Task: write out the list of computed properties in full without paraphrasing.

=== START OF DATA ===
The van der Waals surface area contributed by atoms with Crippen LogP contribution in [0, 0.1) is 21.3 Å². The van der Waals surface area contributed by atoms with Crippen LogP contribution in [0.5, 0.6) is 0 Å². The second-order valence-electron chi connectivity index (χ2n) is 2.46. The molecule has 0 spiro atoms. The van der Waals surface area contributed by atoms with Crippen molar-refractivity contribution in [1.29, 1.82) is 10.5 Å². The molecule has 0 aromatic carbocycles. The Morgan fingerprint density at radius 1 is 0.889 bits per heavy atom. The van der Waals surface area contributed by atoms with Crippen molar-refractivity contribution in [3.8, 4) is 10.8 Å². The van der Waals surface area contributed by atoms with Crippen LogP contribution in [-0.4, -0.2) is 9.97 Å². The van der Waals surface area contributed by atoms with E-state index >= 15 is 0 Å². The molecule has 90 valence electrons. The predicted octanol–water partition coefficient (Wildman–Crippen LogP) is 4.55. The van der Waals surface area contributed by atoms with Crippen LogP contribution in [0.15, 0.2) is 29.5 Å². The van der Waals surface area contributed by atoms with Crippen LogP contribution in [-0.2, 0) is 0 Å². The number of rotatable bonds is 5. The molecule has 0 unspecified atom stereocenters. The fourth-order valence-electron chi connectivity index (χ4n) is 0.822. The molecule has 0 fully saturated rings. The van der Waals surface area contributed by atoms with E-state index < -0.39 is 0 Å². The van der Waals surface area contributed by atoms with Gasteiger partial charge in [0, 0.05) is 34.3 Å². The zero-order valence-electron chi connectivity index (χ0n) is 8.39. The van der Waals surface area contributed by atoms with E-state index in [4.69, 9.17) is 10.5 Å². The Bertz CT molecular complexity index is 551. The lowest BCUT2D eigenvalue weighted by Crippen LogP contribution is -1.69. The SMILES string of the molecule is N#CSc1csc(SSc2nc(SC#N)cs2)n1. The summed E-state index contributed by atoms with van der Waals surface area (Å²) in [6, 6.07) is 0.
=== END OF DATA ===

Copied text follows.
The van der Waals surface area contributed by atoms with Crippen LogP contribution in [0, 0.1) is 21.3 Å². The van der Waals surface area contributed by atoms with Crippen LogP contribution in [0.5, 0.6) is 0 Å². The second-order valence-electron chi connectivity index (χ2n) is 2.46. The molecule has 0 spiro atoms. The van der Waals surface area contributed by atoms with Crippen molar-refractivity contribution in [1.29, 1.82) is 10.5 Å². The molecule has 0 aromatic carbocycles. The Morgan fingerprint density at radius 1 is 0.889 bits per heavy atom. The van der Waals surface area contributed by atoms with Crippen molar-refractivity contribution in [3.8, 4) is 10.8 Å². The van der Waals surface area contributed by atoms with Crippen LogP contribution in [-0.4, -0.2) is 9.97 Å². The van der Waals surface area contributed by atoms with E-state index >= 15 is 0 Å². The molecule has 90 valence electrons. The predicted octanol–water partition coefficient (Wildman–Crippen LogP) is 4.55. The van der Waals surface area contributed by atoms with Crippen LogP contribution in [0.15, 0.2) is 29.5 Å². The van der Waals surface area contributed by atoms with Crippen LogP contribution in [-0.2, 0) is 0 Å². The number of rotatable bonds is 5. The molecule has 0 unspecified atom stereocenters. The fourth-order valence-electron chi connectivity index (χ4n) is 0.822. The molecule has 0 fully saturated rings. The van der Waals surface area contributed by atoms with E-state index < -0.39 is 0 Å². The van der Waals surface area contributed by atoms with Gasteiger partial charge in [0, 0.05) is 34.3 Å². The zero-order valence-electron chi connectivity index (χ0n) is 8.39. The van der Waals surface area contributed by atoms with E-state index in [4.69, 9.17) is 10.5 Å². The Bertz CT molecular complexity index is 551. The lowest BCUT2D eigenvalue weighted by Crippen LogP contribution is -1.69. The SMILES string of the molecule is N#CSc1csc(SSc2nc(SC#N)cs2)n1. The summed E-state index contributed by atoms with van der Waals surface area (Å²) in [6, 6.07) is 0.